“One word: Plastics”. The famous quote in the first ten minutes of 1967’s The Graduate epitomizes what artificial intelligence has become in this new millennium. Plastics were the wave of the future in the 1960s. Much in the same way, AI has become a mainstream staple of twenty-first-century society. Self-driving cars, Amazon’s Alexa, Apple’s Siri, Google’s intelligent search and language translation tools, Facebook and Instagram’s face recognition are just a few expressions of this ever-changing and evolving field that has moved from the backend of computer science research labs to the frontline of society, corporations, and popular culture.
Modern artificial intelligence is deeply rooted in machine learning, a discipline through which computer software, in the form of algorithms, attains the ability to learn and improve from previous experience automatically.
Learning from experience means learning from data, and data is something of which humanity has plenty. The entire amount of digital data is expected to reach 44 zettabytes in 2020. This is 40 times more bytes than the number of stars in the observable universe, or if you remember your chemistry 101, only 14 times less than the Avogadro number. Add to this that the internet has 4.4 billion internet users as of June 2019, and that, as an IBM marketing cloud study points out, 90% of its data has been created since 2016, and you will get a glimpse of the magnitude of the digital phenomenon. It is this massive volume of varied types of data, commonly labeled as Big Data, and the velocity with which it is created, that feeds the machine learning algorithms of modern, data-driven AI.
"Modern artificial intelligence is deeply rooted in machine learning, a discipline through which computer software in the form of algorithms, attains the ability to automatically learn and improve from previous experience"
Of course, Big Data creation is only half of the story of modern AI’s success. The other half is due to the prodigious advances in machine learning algorithm development in the last twenty years, in particular, the skyrocketing resurgence of neural network technology in the last decade commonly referred to as deep learning. Most of the AI breakthroughs that we hear about in the media are due to deep learning. The ability of current neural network architectures to learn representations from data has revolutionized the fields of computer vision, and natural language and speech processing. If you have been paying attention to your interactions with Siri and other digital assistants, you have probably marveled at their progress. There is no magic behind it; it is just deep learning and robust engineering.
These machine learning algorithms, trained from data, produce insights. Data-driven AI has allowed us to see things that we could not see before, from human behavior in the form of sentiment and interest to prediction of weather patterns, worker and student performance, and detection of cancerous tumors with greater precision than human experts(to mention just a few applications). Data-driven AI is, as Michael Mahoney (Berkeley) has suggested, the digital era version of the microscope and the telescope.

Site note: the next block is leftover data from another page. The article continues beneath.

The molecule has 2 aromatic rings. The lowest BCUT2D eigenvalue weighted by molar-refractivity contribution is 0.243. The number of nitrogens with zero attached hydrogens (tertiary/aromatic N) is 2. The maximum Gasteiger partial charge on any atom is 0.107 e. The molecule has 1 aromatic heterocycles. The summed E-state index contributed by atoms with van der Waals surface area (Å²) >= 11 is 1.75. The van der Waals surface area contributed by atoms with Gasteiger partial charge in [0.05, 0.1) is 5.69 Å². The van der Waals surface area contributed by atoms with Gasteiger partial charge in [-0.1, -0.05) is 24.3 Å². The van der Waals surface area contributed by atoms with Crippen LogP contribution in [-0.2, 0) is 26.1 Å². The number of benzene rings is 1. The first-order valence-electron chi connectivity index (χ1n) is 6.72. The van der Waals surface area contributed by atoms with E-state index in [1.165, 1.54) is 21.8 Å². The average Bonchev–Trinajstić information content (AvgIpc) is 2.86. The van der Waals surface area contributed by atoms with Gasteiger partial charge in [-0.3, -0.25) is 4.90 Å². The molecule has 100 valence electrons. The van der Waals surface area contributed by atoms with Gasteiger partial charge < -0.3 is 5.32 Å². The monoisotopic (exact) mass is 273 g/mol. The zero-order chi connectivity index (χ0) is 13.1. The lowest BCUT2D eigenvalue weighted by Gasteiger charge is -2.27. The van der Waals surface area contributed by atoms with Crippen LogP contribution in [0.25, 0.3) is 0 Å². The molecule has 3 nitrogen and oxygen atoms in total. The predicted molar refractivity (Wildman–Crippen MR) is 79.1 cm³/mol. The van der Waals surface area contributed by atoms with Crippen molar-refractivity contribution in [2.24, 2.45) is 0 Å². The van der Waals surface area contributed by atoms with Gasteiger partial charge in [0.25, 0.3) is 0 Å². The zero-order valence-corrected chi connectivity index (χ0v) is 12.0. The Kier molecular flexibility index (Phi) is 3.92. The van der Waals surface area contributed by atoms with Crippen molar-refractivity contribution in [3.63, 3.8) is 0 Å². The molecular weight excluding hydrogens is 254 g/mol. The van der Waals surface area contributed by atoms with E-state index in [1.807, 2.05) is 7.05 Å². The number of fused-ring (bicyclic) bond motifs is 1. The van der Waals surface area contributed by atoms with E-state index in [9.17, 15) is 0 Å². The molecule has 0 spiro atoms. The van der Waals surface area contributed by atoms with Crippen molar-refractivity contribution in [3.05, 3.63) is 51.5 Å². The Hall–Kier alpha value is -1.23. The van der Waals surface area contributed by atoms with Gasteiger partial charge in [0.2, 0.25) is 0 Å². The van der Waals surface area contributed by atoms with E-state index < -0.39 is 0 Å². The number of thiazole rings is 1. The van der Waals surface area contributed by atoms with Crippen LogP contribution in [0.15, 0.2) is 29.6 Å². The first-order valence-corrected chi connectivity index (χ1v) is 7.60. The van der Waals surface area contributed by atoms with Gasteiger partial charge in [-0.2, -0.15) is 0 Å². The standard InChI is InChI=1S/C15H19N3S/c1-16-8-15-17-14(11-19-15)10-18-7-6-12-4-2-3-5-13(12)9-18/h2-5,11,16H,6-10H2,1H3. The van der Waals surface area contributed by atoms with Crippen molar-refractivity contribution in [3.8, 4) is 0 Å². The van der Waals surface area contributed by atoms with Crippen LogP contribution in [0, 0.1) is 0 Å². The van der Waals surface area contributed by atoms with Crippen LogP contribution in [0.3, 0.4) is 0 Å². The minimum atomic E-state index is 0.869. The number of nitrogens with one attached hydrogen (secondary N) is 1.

Andrew Ng (Stanford, deeplearning.ai, AI fund) describes modern AI as the new electricity. He tells the story of how manufacturing was done before electricity, relying on steam or water. When electricity came along, companies started using electricity in a piecemeal manner, sprinkling some electricity in their factories. But then companies realized that to harness the full advantage of electricity, they needed to redesign their manufacturing plants. Nowadays, we are still in the early days of sprinkling AI, but the trend is moving quickly in the direction of the widespread use of AI. This will mean redesigning our processes and our products. Just think of one artificial intelligence product: the self-driving car. We are not fully there yet, but when we are, it won’t be enough to scatter a few self-driving cars in the highways. We will need a full redesign of our land transport system. A time will come when we humans will relinquish the driver’s seat for good.
This takes us to disruption: disruption by AI and disruption by AI-driven organizations. I often tell my students that if you work in any organization today, no matter what size, or whether it’s retail, entertainment, hospitality, or even higher education, you are going to see your organization disrupted by AI-driven companies like Amazon, Netflix, Apple, Google, Airbnb, Coursera, or any of the myriad AI startups that mushroom every year. Data-driven AI is an enabler, a game-changer, and an equalizer.
But despite its negative connotations, the word ‘disruption’ need not scare us. Disruption is a driver of progress. Joseph Schumpeter, one of the most influential economic thinkers of the 20th century, described creative destruction as “the process of industrial mutation that incessantly revolutionizes the economic structure from within, incessantly destroying the old one, incessantly creating a new one.” That’s the promise delivered by data-driven AI, and this is a good thing for the advancement of civilization.
We must, however, beware of the cautionary trajectory of plastics, from technological wonder to environmental catastrophe. Humanity will not be taken down by the terminator robots at Skynet, but it can fall victim to the siren songs of data-driven AI. As Shoshana Zuboff argues in her latest work, The Age of Surveillance Capitalism, free will may be at risk, as we become puppets in a market that trades behavior as an asset made for profit by predicting -and spurring- all our needs.
We need ethical, responsible AI. Good AI. It is up to us to demand it.